Accountancy

Depreciation – Meaning, Causes, Methods, features And Importance

Depreciation Meaning :- In every business there are certain assets of a fixed nature that are needed for the conduct of business operations. Some examples of such assets are Building, Plant and Machinery, Motor Vehicles, Furniture, Office equipments etc. These assets have a definite span of life after the expiry of which the assets will lose their usefulness for the business operations. Fall in the value and utility of such assets due to their constant use and expiry of time is termed as depreciation. In other words, the of allocation of the cost of a fixed asset over its useful life is known as process depreciation.

Causes Of Depreciation

(1) By Constant Use – Due to the constant use of fixed assets in business operations wear and tear arise in them which results in the reduction of their values.

(2) By Expiry of Time – The value of majority of assets decreases with the passage of time even if they are not being put to use in the business. Natural forces such as rain, winds, weather etc. contribute to the deterioration of their values.

(3) By Expiry of Legal Rights – There are certain assets which have a definite span of life such as Lease.

(4) By Obsolescence – Quite often, due to new inventions and improved techniques the old assets become obsolete and may have to be discarded even if they can be put to use physically.

(5) By Accident – Sometimes a machine may be destroyed due to fire, earthquake, flood etc. or a vehicle may be damaged due to accident.

(6) By Depletion – Depletion is the decrease in the value of wasting assets such as mines, oil-wells etc. due to their constant working.

Special Features Or Characteristics Of Depreciation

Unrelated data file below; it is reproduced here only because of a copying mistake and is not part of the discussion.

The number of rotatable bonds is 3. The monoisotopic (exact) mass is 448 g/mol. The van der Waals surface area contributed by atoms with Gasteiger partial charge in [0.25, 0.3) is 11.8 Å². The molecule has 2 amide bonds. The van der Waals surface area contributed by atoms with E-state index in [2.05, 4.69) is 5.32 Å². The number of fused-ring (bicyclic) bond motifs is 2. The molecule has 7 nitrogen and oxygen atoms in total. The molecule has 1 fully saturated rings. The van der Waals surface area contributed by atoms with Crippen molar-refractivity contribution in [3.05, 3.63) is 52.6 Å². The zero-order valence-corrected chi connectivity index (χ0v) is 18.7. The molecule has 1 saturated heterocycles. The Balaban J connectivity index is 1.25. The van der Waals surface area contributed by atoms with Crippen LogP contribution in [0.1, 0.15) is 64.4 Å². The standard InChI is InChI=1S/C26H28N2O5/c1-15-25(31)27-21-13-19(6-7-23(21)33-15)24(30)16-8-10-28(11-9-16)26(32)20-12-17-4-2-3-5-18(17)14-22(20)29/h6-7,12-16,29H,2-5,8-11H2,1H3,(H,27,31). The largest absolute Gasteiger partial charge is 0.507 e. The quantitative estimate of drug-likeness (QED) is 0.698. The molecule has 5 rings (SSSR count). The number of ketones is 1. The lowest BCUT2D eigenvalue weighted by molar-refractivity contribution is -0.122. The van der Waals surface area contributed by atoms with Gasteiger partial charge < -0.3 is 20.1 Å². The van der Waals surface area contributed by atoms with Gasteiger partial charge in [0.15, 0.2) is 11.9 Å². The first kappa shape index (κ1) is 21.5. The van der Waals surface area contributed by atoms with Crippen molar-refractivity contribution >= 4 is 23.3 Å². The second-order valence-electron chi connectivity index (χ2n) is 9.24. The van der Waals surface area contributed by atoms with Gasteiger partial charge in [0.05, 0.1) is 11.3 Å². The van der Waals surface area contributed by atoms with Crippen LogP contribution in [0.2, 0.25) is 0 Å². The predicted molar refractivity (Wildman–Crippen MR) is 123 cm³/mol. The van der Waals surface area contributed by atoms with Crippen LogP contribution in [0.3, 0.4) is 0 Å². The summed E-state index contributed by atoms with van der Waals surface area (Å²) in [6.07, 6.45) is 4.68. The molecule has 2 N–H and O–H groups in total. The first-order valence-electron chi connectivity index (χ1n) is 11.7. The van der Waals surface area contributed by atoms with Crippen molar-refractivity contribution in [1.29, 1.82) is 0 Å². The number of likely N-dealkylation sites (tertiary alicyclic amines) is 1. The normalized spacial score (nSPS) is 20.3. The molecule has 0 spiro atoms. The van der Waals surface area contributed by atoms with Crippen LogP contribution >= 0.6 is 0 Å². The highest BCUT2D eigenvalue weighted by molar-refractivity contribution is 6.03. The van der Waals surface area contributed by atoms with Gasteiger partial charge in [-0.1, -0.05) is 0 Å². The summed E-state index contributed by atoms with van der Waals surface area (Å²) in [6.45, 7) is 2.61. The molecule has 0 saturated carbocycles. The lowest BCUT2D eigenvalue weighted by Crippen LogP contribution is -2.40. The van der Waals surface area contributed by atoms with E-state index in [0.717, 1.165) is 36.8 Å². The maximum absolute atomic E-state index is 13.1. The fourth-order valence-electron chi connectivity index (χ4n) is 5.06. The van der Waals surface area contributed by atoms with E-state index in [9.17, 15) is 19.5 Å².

1. Depreciation is decline in the value of fixed assets (except land).

2. Such fall is of a permanent nature. Once the value of an asset is reduced due to depreciation, it cannot be restored to its original cost.

3. Depreciation is a gradual and continuing process because the value of the assets will decline either by their constant use or obsolescence due to expiry of time.

4. Depreciation is not the process of valuation of asset but process of allocation of the cost of an asset to its effective span of life.

5. It decreases only the book value of the asset, not the market value.

6. The term depreciation is used only in respect of tangible fixed assets. The term is not used for wasting assets such as mines, oil-wells etc.

7. It is a non-cash expense. It does not involve any cast outflow.

Methods Of Depreciation

Various methods have been devised for providing depreciation. Different methods are suitable for different assets depending upon the nature and type of the asset. These methods are enumerated as under :-

  1. Straight Line Method
  2. Written Down Value Method
  3. Annuity Method
  4. Depreciation Fund Method
  5. Insurance Policy Method
  6. Revaluation Method
  7. Depletion Method
  8. Machine Hour Rate Method

Importance Of Depreciation

(1) For ascertaining the true profit or loss – The true profit of a business can be ascertained only when all costs incurred for the purpose of earning revenues have been debited to the Profit and Loss Account. As the Assets are used in earning revenues, the depreciation in the value of an asset is as much an expense as any other, such as wages, salary, rent etc.

(2) For showing the ‘true and fair view’ of the financial position – If the depreciation is not charged, the assets will be shown in the Balance Sheet at an amount which is in excess of their true values. As such, the Balance Sheet will not present the “true and fair view’ of the financial position of a business.

(3) To ascertain the accurate cost of production – As depreciation is also an item of expense, the correct cost of production cannot be calculated unless it is also taken into account. Sale price chargeable from customers is determined on the basis of cost of production and hence if the depreciation is not included in Cost of Production, the sale price will be fixed at lower rates and this in turn will lead to reduced profits.

(4) To provide funds for replacement of assets –┬áDepreciation though debited to Profit & Loss Account, is not paid in cash like other expenses. Hence, the amount of depreciation is retained in the business and is used for the replacement of fixed assets after the expiry of their estimated span of life.

(5) To prevent the distribution of profits out of capital :-If the depreciation is not charged, the profit shown by the Profit and Loss Account will be in excess of the actual profits. Such an excess profit may be wholly withdrawn by the proprietor or may be distributed among the shareholders as dividend. Hence, the amount of dividend distributed will also include the amount of depreciation which is actually a part of capital.

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